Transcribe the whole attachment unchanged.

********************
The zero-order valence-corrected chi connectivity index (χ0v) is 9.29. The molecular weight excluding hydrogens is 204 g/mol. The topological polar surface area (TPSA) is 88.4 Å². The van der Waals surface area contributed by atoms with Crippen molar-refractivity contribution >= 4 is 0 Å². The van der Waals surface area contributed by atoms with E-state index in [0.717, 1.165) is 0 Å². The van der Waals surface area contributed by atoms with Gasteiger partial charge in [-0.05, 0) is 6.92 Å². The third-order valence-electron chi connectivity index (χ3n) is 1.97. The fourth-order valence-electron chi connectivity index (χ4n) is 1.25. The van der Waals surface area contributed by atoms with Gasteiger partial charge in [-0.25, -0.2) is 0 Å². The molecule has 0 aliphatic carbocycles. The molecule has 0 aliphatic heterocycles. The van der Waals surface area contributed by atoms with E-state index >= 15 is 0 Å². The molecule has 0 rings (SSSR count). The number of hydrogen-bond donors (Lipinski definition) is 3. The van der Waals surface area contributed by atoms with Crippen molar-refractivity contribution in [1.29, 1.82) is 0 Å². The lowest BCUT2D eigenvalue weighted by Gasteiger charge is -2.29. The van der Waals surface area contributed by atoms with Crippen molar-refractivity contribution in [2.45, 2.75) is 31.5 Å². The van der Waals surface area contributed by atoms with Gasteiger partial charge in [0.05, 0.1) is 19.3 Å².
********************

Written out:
The zero-order valence-corrected chi connectivity index (χ0v) is 9.29. The molecular weight excluding hydrogens is 204 g/mol. The topological polar surface area (TPSA) is 88.4 Å². The van der Waals surface area contributed by atoms with Crippen molar-refractivity contribution >= 4 is 0 Å². The van der Waals surface area contributed by atoms with E-state index in [0.717, 1.165) is 0 Å². The van der Waals surface area contributed by atoms with Gasteiger partial charge in [-0.05, 0) is 6.92 Å². The third-order valence-electron chi connectivity index (χ3n) is 1.97. The fourth-order valence-electron chi connectivity index (χ4n) is 1.25. The van der Waals surface area contributed by atoms with Gasteiger partial charge in [-0.25, -0.2) is 0 Å². The molecule has 0 aliphatic carbocycles. The molecule has 0 aliphatic heterocycles. The van der Waals surface area contributed by atoms with E-state index >= 15 is 0 Å². The molecule has 0 rings (SSSR count). The number of hydrogen-bond donors (Lipinski definition) is 3. The van der Waals surface area contributed by atoms with Crippen molar-refractivity contribution in [1.29, 1.82) is 0 Å². The lowest BCUT2D eigenvalue weighted by Gasteiger charge is -2.29. The van der Waals surface area contributed by atoms with Crippen molar-refractivity contribution in [2.45, 2.75) is 31.5 Å². The van der Waals surface area contributed by atoms with Gasteiger partial charge in [0.05, 0.1) is 19.3 Å².